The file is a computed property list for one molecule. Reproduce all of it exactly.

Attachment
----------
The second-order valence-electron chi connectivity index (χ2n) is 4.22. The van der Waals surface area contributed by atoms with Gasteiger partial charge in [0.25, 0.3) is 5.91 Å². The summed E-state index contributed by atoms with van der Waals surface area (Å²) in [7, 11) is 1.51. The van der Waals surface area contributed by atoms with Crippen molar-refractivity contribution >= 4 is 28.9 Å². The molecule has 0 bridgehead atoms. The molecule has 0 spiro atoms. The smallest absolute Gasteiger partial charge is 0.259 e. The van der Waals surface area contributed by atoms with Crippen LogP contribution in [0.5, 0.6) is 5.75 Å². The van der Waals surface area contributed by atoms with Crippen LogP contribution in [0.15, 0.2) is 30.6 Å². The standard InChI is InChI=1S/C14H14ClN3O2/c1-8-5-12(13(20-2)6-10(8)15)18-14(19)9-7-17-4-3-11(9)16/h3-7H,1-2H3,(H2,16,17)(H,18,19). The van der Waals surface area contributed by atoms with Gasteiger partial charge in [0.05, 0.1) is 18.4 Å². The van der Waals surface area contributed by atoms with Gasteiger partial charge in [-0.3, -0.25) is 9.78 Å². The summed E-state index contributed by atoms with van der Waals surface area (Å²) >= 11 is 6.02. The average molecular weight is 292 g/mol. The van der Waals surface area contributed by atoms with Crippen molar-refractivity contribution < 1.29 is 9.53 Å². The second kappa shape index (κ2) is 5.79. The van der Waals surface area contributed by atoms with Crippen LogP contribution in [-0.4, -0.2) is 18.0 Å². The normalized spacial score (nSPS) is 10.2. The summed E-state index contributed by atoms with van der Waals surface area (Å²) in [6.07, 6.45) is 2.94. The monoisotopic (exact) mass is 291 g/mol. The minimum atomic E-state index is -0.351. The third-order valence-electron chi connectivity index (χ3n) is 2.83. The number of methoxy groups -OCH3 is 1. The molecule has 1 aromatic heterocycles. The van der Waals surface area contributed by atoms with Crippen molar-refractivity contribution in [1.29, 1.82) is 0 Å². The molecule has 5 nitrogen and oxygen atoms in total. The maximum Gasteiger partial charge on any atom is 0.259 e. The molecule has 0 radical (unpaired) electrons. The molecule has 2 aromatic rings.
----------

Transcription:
The second-order valence-electron chi connectivity index (χ2n) is 4.22. The van der Waals surface area contributed by atoms with Gasteiger partial charge in [0.25, 0.3) is 5.91 Å². The summed E-state index contributed by atoms with van der Waals surface area (Å²) in [7, 11) is 1.51. The van der Waals surface area contributed by atoms with Crippen molar-refractivity contribution >= 4 is 28.9 Å². The molecule has 0 bridgehead atoms. The molecule has 0 spiro atoms. The smallest absolute Gasteiger partial charge is 0.259 e. The van der Waals surface area contributed by atoms with Crippen LogP contribution in [0.5, 0.6) is 5.75 Å². The van der Waals surface area contributed by atoms with Crippen LogP contribution in [0.15, 0.2) is 30.6 Å². The standard InChI is InChI=1S/C14H14ClN3O2/c1-8-5-12(13(20-2)6-10(8)15)18-14(19)9-7-17-4-3-11(9)16/h3-7H,1-2H3,(H2,16,17)(H,18,19). The van der Waals surface area contributed by atoms with Gasteiger partial charge in [0.05, 0.1) is 18.4 Å². The van der Waals surface area contributed by atoms with Gasteiger partial charge in [-0.3, -0.25) is 9.78 Å². The summed E-state index contributed by atoms with van der Waals surface area (Å²) >= 11 is 6.02. The average molecular weight is 292 g/mol. The van der Waals surface area contributed by atoms with Crippen molar-refractivity contribution < 1.29 is 9.53 Å². The second kappa shape index (κ2) is 5.79. The van der Waals surface area contributed by atoms with Crippen LogP contribution in [-0.4, -0.2) is 18.0 Å². The normalized spacial score (nSPS) is 10.2. The summed E-state index contributed by atoms with van der Waals surface area (Å²) in [6.07, 6.45) is 2.94. The monoisotopic (exact) mass is 291 g/mol. The minimum atomic E-state index is -0.351. The third-order valence-electron chi connectivity index (χ3n) is 2.83. The number of methoxy groups -OCH3 is 1. The molecule has 1 aromatic heterocycles. The van der Waals surface area contributed by atoms with Crippen molar-refractivity contribution in [1.29, 1.82) is 0 Å². The molecule has 5 nitrogen and oxygen atoms in total. The maximum Gasteiger partial charge on any atom is 0.259 e. The molecule has 0 radical (unpaired) electrons. The molecule has 2 aromatic rings.